Canto 27 Bella, Taiga, ismar

Bolgia: 8 Circle: 8

The Sinners:

The souls within this circle are "the evil counselors". These souls are also referred to as the "fraudulent counselors". These sinners abuse the gifts of God and steal his virtues for low purposes.

QUOTE WITH CONTRAPASSO:

"And as they stole from God in their lives and worked by hidden ways, so are they stolen from sight and hidden in the great flames which are their own guilty consciences. And as in most instances at least, they sinned by glibness of tongue, so are the flames made into a fiery travesty of tongues."

"When they found/their way up to the tip, imparting to it/the same vibration given them in their passage/over the tongue of the concealed sad spirit,/we heart it say 'O you at home I aim/...I too was of those hills between Urbino/and the fold from which the Tiber springs to birth." (Inferno, XXVII:15-30)

KEY CHARACTERS & ILLUSIONS:

Guido da Montefeltro: a Lord of Romagna & one of the sinners that Dante meets and talks to about Romagna. He & Dante also talk about Montefeltro's life and how Boniface VIII convinces him to sin.

Ulysses: After telling his story to Dante & Virgil, he is silent, so Virgil condescends to let him leave.

Sicilian bull: a metal bull was used as an instrument of torture in the sixth century B.C. Victims were placed inside the metal bull and then roasted to death.

the Great Priest: another name for Boniface VIII, so called as Pope.

Why are these allusions presenT? How do they function?

Ulysses is present in the beginning of the canto, and his telling of his story to Dante and Virgil helps the transition into their conversation with Guido da Montefeltro. The conversation held with Montefeltro takes up the remainder of the canto, and it allows Dante to gain a lot of knowledge on Romagna and be updated on his hometown. This knowledge allows Dante to relax and gain information on both Romagna and the life of Boniface VIII. The Sicilian bull is mentioned in the beginning of the canto, and the inclusion of this bull into the canto emphasizes the danger and intensity of this bulge and it provides imagery to the reader so they have a deeper understanding of this level. Boniface VIII is mentioned yet again; however, this time he is referred to as the "Great Priest", and this emphasizes his importance and nobility throughout the poem.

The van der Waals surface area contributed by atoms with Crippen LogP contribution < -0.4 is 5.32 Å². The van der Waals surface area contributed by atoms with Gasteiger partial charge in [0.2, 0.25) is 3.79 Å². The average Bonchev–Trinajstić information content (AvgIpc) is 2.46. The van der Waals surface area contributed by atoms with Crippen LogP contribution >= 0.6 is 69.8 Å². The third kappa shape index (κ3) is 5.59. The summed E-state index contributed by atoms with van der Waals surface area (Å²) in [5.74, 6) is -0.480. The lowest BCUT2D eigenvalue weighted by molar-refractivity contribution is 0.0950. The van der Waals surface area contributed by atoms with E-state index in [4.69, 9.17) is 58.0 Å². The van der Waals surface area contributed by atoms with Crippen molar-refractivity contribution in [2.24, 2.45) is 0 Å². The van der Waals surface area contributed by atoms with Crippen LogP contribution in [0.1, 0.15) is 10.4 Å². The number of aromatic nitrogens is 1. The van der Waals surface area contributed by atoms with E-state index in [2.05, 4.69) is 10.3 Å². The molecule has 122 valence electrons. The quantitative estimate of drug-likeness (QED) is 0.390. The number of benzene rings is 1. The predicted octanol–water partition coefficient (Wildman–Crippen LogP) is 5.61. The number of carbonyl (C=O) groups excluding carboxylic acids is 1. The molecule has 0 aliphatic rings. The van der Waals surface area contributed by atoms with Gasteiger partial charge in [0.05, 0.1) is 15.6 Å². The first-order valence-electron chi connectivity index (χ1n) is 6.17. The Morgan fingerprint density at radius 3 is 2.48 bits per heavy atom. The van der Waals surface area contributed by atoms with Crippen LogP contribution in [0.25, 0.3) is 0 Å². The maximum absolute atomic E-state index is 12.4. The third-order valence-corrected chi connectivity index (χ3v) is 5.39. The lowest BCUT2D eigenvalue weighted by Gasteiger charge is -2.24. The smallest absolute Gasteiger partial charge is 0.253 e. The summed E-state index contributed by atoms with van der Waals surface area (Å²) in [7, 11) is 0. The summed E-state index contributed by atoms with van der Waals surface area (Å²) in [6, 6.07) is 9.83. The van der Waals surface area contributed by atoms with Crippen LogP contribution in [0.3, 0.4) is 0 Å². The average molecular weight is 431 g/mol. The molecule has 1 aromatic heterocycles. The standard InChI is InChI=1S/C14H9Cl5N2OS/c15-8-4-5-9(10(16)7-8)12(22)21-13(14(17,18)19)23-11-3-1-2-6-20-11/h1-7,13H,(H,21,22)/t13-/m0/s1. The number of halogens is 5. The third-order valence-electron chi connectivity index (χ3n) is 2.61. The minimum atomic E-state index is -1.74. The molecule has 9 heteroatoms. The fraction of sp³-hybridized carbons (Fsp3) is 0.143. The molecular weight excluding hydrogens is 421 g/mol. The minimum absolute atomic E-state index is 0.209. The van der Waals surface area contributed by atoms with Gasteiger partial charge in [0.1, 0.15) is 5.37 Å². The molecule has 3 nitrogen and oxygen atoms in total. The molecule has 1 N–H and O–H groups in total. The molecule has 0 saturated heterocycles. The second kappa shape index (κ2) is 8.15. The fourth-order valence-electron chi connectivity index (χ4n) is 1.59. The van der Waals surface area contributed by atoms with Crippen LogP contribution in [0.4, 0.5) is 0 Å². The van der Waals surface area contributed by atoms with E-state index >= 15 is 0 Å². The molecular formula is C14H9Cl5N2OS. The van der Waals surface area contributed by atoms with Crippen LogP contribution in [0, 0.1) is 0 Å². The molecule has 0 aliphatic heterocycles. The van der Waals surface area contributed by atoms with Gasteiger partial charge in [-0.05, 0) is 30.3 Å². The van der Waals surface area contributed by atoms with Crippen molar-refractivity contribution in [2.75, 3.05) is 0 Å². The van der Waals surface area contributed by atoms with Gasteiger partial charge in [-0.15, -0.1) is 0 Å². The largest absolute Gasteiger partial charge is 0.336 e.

Anomalies/Abnormalities/Shifts:

In the beginning of Canto XXVII, Dante Alighieri includes the Sicilian bull as a descriptor of this level of Hell. He has not previously used an animal to provide imagery to the levels of Hell, but for the first time, Dante states "As the Sicilian bull-that brazen spit/which bellowed first (and properly enough/with the lament of him whose file had tuned it-/...the mournful words were changed into its language."(Inferno, XXVII:7-15)

Literary Devices:

Personification: "a strange and muffled roar rose from the single tip to which it burned." (Inferno, XXVII: 5-6)

Rhyme: "we heard it say: "O you at who I aim/my voice, and who were speaking Lombard, saying: 'Go now, I ask no more,' just as I came-" (Inferno, XXVII: 19-21)

Personification: "The city that so valiantly withstood/the French, and raised a mountain of their dead,/feel the Green Claws again." (Inferno, XXVII: 42-44)

Imagery: "He carried me to Minos: eight times round/his scabby back the monster coiled his tail,/then biting it in rage he pawed the ground/and cried: 'This one is for the thievish fire!'/And, as you see, I am lost accordingly,/grieving in heart as I go in this attire."(Inferno, XXVII: 121-126)

Modern Day Application:

The sinners within this canto are those who abuse the gifts of God and steal his virtues for low purposes. Because God is constantly forgiving people, people in modern day will take advantage of this and commit sins because they know he will always forgive them. God also gives the gift of kindness, so many people may be kind of people for their own benefit knowing that it will get them ahead and benefit them in the end. In modern day, people will take advantage of these gifts of God and use them to their own personal advantage rather than doing things out of the goodness of their hearts.

Works Cited:

http://www.sparknotes.com/poetry/inferno/section11.rhtml?scrlybrkr

http://www.shmoop.com/inferno/canto-xxvii-summary.html

Credits:

Created with images by Hans - "embers glow wood" • skeeze - "fire burn house training" • LoggaWiggler - "fire burn hell"

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